Conclusion: Paclitaxel is dominant due to its lower acquisition cost and high response rate. Acquisition cost of liposomal doxorubicin and paclitaxel are significantly different. After accounting for all the factors that contribute to cost and response rate, paclitaxel is more cost effective than liposomal doxorubicin.
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http://dx.doi.org/10.3111/13696998.2013.777347DOI Listing
November 2013

Parenteral iron therapy: a single institution's experience over a 5-year period.

J Natl Compr Canc Netw 2005 Nov;3(6):791-5

Department of Pharmacy Services, Huntsman Cancer Institute, Salt Lake City, UT 84132, USA.

Many patients require parenteral iron therapy for optimal correction of anemia, including cancer patients who require erythropoietic drugs. Available parenteral iron therapy options include iron dextran, iron gluconate, and iron sucrose. The purpose of this study is to summarize our institution's experience with parenteral iron therapy over a 5-year period, with a focus on comparative safety profiles. All patients receiving parenteral iron therapy over this period were included in the analysis. Chi-squared test and Fisher's exact test were used to compare the adverse event rates of each product. A total of 121 patients received 444 infusions of parenteral iron over this period. Iron dextran was the most commonly used product (85 patients) and iron sucrose was the least used (2 patients). Iron gluconate was used by 34 patients. Overall adverse event rates per patient with iron dextran and iron gluconate were 16.5% and 5.8%, respectively (P = .024). Premedication with diphenhydramine and acetaminophen before infusions of iron dextran reduced adverse event rates per infusion from 12.3% to 4.4% (P = .054). Test doses of iron dextran were used 88% of the time for initial infusions of iron dextran. All adverse events for all parenteral iron products were mild or moderate. There were no serious adverse events and no anaphylaxis was observed. Our results suggest that, if test doses and premedications are used, iron dextran is an acceptable product to treat iron deficiency.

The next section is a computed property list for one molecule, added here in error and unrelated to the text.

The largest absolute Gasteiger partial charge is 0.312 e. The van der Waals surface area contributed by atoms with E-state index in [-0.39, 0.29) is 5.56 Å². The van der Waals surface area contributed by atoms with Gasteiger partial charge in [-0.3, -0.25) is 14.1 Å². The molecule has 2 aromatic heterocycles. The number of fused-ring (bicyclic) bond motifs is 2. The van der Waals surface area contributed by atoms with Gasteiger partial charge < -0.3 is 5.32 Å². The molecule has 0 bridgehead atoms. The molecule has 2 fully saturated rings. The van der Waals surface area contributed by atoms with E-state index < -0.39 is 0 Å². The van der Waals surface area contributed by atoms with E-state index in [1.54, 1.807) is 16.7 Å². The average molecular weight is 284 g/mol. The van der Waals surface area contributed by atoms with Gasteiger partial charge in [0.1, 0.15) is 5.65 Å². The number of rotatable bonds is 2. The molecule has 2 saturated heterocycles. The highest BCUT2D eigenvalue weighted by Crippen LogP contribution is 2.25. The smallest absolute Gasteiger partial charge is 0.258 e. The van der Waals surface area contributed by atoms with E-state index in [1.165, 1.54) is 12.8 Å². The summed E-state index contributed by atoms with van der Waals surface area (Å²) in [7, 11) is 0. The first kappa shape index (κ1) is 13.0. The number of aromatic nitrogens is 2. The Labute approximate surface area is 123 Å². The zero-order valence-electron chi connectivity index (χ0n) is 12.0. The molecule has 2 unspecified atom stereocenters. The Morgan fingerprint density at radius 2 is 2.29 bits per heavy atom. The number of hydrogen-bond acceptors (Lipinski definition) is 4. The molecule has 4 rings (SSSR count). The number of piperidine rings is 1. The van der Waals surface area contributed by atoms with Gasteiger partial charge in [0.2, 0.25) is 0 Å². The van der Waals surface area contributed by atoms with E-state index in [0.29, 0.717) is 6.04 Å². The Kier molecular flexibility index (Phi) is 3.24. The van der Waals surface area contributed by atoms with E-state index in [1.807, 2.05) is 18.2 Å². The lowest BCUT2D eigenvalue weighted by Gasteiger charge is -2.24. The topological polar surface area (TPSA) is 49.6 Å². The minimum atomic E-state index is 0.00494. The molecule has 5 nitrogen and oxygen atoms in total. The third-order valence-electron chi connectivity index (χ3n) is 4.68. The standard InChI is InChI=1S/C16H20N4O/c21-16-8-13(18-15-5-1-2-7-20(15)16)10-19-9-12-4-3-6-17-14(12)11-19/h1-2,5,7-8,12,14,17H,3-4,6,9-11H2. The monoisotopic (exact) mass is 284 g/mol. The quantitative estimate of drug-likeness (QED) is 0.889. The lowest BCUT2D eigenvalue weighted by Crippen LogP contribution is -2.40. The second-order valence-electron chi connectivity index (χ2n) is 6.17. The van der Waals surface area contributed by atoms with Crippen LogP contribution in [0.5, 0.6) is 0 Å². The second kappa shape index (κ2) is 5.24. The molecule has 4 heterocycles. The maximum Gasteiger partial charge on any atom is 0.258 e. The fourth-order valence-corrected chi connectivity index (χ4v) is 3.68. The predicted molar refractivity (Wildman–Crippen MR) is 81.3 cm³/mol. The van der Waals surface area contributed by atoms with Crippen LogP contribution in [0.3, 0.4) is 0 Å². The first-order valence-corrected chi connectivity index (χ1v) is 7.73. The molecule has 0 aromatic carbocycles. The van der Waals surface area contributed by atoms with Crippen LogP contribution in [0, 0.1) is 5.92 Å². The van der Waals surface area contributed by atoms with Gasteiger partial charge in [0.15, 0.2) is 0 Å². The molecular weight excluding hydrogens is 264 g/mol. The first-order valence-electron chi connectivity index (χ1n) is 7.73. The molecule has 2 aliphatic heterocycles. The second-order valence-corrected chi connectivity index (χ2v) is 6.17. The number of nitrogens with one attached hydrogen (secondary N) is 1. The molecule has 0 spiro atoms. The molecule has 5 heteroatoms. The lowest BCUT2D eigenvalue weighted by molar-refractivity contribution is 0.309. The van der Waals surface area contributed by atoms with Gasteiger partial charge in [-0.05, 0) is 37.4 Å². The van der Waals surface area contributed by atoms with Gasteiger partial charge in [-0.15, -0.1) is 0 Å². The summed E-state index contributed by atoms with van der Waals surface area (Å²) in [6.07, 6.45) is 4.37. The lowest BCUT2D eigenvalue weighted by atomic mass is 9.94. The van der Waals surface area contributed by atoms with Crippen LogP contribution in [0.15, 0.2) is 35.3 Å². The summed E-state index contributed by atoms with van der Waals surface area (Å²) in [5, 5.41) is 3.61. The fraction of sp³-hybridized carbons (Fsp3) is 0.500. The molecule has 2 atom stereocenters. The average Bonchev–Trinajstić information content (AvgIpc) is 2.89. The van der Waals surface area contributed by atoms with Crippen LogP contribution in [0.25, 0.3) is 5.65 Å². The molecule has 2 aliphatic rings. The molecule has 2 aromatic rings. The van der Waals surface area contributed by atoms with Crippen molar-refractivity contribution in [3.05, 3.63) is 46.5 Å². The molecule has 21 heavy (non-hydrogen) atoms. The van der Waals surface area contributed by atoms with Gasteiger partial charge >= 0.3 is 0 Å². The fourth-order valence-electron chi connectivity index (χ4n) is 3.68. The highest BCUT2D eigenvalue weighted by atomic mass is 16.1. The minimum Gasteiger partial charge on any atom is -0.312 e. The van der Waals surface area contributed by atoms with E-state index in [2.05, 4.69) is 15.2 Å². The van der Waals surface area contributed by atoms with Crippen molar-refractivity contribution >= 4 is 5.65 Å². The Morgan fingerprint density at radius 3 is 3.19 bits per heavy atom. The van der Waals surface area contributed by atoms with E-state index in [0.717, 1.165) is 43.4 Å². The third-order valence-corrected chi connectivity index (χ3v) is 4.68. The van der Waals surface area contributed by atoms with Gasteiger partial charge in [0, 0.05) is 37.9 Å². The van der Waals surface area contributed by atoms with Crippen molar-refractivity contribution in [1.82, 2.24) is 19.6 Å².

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http://dx.doi.org/10.6004/jnccn.2005.0047DOI Listing
November 2005

Parenteral iron therapy options.

Am J Hematol 2004 May;76(1):74-8

Department of Pharmacy Services, University of Utah Health Sciences Center, Salt Lake City, Utah 84132, USA.

Parenteral iron therapy is occasionally necessary for patients intolerant or unresponsive to oral iron therapy, for receiving recombinant erythropoietin therapy, or for use in treating functional iron deficiency. There are now three parenteral iron products available: iron dextran, ferric gluconate, and iron sucrose. We summarize the advantages and disadvantages of each product, including risk of anaphylaxis and hypersensitivity, dosage regimens, and costs. The increased availability of multiple parenteral iron preparations should decrease the need to use red cell transfusions in patients with iron-deficiency anemia.
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http://dx.doi.org/10.1002/ajh.20056DOI Listing
May 2004